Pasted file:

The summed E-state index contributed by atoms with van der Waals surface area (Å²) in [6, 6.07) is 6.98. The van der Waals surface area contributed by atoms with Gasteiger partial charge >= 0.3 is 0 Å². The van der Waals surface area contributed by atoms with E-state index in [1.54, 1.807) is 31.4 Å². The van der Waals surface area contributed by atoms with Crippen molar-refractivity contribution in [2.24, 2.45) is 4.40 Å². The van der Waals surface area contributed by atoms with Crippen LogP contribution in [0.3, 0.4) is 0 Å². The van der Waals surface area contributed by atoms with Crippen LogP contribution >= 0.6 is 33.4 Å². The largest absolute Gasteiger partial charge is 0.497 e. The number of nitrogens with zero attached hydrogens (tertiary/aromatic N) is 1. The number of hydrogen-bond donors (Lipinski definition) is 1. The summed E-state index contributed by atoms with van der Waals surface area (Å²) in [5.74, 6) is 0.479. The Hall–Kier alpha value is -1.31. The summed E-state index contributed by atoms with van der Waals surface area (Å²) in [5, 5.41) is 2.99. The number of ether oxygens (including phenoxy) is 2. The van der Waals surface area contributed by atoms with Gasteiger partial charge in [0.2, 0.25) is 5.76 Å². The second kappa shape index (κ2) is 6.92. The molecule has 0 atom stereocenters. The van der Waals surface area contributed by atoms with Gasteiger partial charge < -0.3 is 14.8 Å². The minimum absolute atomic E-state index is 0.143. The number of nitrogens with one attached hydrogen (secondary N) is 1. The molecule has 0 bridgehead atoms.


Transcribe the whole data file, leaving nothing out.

The summed E-state index contributed by atoms with van der Waals surface area (Å²) in [6, 6.07) is 6.98. The van der Waals surface area contributed by atoms with Gasteiger partial charge >= 0.3 is 0 Å². The van der Waals surface area contributed by atoms with E-state index in [1.54, 1.807) is 31.4 Å². The van der Waals surface area contributed by atoms with Crippen molar-refractivity contribution in [2.24, 2.45) is 4.40 Å². The van der Waals surface area contributed by atoms with Crippen LogP contribution in [0.3, 0.4) is 0 Å². The van der Waals surface area contributed by atoms with Crippen LogP contribution >= 0.6 is 33.4 Å². The largest absolute Gasteiger partial charge is 0.497 e. The number of nitrogens with zero attached hydrogens (tertiary/aromatic N) is 1. The number of hydrogen-bond donors (Lipinski definition) is 1. The summed E-state index contributed by atoms with van der Waals surface area (Å²) in [5.74, 6) is 0.479. The Hall–Kier alpha value is -1.31. The summed E-state index contributed by atoms with van der Waals surface area (Å²) in [5, 5.41) is 2.99. The number of ether oxygens (including phenoxy) is 2. The van der Waals surface area contributed by atoms with Gasteiger partial charge in [0.2, 0.25) is 5.76 Å². The second kappa shape index (κ2) is 6.92. The molecule has 0 atom stereocenters. The van der Waals surface area contributed by atoms with Gasteiger partial charge < -0.3 is 14.8 Å². The minimum absolute atomic E-state index is 0.143. The number of nitrogens with one attached hydrogen (secondary N) is 1. The molecule has 0 bridgehead atoms.